How Filmmakers of ‘The Janes’ Documentary Confront Today’s Abortion Debate Through a 1960s Lens (Video)

·3 min read
How Filmmakers of ‘The Janes’ Documentary Confront Today’s Abortion Debate Through a 1960s Lens (Video)

One of the most talked about films at the 2022 Sundance Film Festival, “The Janes,” is a documentary that focuses on a collective of women in Chicago who broke the law in the late 1960s and early ’70s. Their crime? Providing abortions to women in need, in the years before 1973’s Roe v. Wade Supreme Court decision struck down laws prohibiting a woman’s right to terminate her pregnancy.

The directors of “The Janes,” Emma Pildes and Oscar nominee Tia Lessin (2008’s “Trouble the Water”), were joined by two members of abortion counseling service — the Jane Collective, Diane Stevens and Judith Arcana, for a conversation moderated by TheWrap’s editor-in-chief Sharon Waxman.

The Janes
Members of the Jane Collective (Sundance)

Right from the start, the documentary’s relevancy to today was a major topic. “There has been a slow chipping away (of abortion rights) since 1973,” Pildes said. “If you’re paying attention, that’s not new news. But it has gone into hyper-speed since 2018. And there have been milestones along the way that have lit a fire under us to get this film out.”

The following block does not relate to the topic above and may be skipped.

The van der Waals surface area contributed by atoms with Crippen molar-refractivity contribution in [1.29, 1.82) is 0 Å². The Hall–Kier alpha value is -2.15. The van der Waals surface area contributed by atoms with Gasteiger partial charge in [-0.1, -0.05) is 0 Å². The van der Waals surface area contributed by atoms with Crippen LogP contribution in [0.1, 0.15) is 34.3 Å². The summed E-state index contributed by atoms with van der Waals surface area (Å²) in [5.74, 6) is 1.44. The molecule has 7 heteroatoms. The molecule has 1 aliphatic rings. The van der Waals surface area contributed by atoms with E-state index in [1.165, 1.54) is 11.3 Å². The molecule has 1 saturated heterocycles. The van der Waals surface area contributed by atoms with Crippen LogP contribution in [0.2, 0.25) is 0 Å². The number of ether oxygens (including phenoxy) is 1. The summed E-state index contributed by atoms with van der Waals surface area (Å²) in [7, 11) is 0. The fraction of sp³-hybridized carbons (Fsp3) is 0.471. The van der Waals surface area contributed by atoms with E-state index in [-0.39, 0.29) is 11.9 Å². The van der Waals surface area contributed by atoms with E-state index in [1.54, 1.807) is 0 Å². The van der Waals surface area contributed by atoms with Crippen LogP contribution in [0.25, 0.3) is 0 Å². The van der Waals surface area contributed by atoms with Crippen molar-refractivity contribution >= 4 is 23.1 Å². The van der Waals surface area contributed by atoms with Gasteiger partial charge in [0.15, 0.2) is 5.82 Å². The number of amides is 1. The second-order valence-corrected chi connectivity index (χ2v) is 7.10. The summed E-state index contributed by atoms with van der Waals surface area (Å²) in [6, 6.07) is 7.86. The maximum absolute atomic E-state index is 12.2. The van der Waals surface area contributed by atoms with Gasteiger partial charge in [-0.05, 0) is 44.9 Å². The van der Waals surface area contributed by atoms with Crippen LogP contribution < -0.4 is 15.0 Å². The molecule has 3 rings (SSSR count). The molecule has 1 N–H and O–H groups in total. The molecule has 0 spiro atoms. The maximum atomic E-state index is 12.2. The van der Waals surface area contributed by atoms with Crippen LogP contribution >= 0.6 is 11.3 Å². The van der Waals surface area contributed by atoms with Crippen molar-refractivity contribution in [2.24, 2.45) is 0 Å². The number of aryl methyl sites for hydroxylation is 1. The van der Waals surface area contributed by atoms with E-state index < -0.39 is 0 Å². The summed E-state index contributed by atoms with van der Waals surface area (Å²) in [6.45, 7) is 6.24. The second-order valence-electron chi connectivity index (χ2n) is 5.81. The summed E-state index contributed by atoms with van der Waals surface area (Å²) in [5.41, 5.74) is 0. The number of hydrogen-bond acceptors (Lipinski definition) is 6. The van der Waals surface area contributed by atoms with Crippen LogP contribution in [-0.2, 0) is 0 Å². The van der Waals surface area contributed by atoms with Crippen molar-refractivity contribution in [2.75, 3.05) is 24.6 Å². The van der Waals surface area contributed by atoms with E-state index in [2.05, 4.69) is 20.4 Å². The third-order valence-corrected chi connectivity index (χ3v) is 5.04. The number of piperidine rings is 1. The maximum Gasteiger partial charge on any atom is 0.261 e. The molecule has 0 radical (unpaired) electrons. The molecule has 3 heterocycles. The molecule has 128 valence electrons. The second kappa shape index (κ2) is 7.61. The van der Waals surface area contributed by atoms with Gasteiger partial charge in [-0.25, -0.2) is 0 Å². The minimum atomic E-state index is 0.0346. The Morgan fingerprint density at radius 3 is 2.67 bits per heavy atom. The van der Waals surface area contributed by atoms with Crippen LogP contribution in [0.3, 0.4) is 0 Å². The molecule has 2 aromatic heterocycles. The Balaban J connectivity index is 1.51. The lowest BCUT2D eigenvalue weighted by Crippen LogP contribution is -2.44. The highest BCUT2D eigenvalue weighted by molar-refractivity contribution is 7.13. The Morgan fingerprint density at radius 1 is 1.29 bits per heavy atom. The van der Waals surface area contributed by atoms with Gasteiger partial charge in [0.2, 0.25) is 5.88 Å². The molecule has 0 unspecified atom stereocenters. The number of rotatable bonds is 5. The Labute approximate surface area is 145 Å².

Further proof that the subject of abortion is timely: Sundance is also showing “Call Jane,” a film starring Elizabeth Banks as a housewife in late-1960s suburban Chicago who seeks an abortion with the Jane Collective, where she is cared for by a member played by Sigourney Weaver. (Click here to read about Waxman’s conversation with the director and cast of “Call Jane.”)

Lessin addressed how a story from 50 years ago could have resonance in 2022. “It’s a great story,” she said. “It’s set against the turmoil of the late ’60s and early ’70s Chicago, which was the epicenter of resistance and defiance at that time. And these women were incredibly courageous in not just doing what they did, but then sitting in front of cameras and speaking about it. These were ordinary women turned outlaws. What better story is there than that?”

During the conversation, Stevens spoke candidly about her arrest at the age of 22. “I knew I was doing something illegal all along and I knew there was the possibility of going to jail,” she said. “When we were actually arrested, I felt that I was in a much better position than some of the other women. In that I didn’t have children, I didn’t have a family. But I was willing to face it.”

Arcana pointed out the danger of being arrested just wasn’t paramount in her mind. “We have to think about the difference between law and justice,” she said. “Law is somebody’s idea and if that somebody has the power to make it be the rule that everybody has to follow, then it’s a thing. But that’s got nothing to do with the way people should behave.”

She added, “Like Diane (Stevens), when we were arrested, it was pretty scary. We knew we were endangered. But, again, that was not the most important thing. I know that sounds like sky-blue-dreaminess, but actually a lot of us thought that way.”

For much more conversation about the documentary “The Janes,” click on the full video above.

TheWrap’s Sundance Studio is presented by NFP and National Geographic Documentary Films.

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